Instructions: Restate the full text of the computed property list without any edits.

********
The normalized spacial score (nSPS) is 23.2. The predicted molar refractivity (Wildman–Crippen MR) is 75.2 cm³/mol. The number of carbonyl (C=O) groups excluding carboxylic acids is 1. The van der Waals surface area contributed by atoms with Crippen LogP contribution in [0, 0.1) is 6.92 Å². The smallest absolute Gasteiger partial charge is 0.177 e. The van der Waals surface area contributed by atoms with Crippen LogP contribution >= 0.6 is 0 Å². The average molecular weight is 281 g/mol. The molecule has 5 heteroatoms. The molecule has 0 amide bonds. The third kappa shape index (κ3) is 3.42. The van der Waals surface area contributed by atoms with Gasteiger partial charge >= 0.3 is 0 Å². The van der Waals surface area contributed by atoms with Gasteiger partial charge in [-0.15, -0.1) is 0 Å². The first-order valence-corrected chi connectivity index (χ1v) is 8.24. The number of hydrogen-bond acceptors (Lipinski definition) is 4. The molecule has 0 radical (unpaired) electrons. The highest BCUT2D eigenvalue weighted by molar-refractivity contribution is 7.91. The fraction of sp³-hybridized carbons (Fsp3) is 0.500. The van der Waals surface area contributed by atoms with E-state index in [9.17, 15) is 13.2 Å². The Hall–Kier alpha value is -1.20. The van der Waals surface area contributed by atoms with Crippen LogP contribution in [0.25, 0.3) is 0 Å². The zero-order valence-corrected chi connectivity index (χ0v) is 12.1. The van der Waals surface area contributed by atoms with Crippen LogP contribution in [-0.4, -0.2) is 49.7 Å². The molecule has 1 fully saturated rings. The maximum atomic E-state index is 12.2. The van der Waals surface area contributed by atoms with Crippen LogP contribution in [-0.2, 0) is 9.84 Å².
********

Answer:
The normalized spacial score (nSPS) is 23.2. The predicted molar refractivity (Wildman–Crippen MR) is 75.2 cm³/mol. The number of carbonyl (C=O) groups excluding carboxylic acids is 1. The van der Waals surface area contributed by atoms with Crippen LogP contribution in [0, 0.1) is 6.92 Å². The smallest absolute Gasteiger partial charge is 0.177 e. The van der Waals surface area contributed by atoms with Crippen LogP contribution >= 0.6 is 0 Å². The average molecular weight is 281 g/mol. The molecule has 5 heteroatoms. The molecule has 0 amide bonds. The third kappa shape index (κ3) is 3.42. The van der Waals surface area contributed by atoms with Gasteiger partial charge >= 0.3 is 0 Å². The van der Waals surface area contributed by atoms with Gasteiger partial charge in [-0.15, -0.1) is 0 Å². The first-order valence-corrected chi connectivity index (χ1v) is 8.24. The number of hydrogen-bond acceptors (Lipinski definition) is 4. The molecule has 0 radical (unpaired) electrons. The highest BCUT2D eigenvalue weighted by molar-refractivity contribution is 7.91. The fraction of sp³-hybridized carbons (Fsp3) is 0.500. The van der Waals surface area contributed by atoms with E-state index in [9.17, 15) is 13.2 Å². The Hall–Kier alpha value is -1.20. The van der Waals surface area contributed by atoms with Crippen LogP contribution in [0.25, 0.3) is 0 Å². The zero-order valence-corrected chi connectivity index (χ0v) is 12.1. The van der Waals surface area contributed by atoms with Crippen LogP contribution in [-0.4, -0.2) is 49.7 Å². The molecule has 1 fully saturated rings. The maximum atomic E-state index is 12.2. The van der Waals surface area contributed by atoms with Crippen LogP contribution in [-0.2, 0) is 9.84 Å².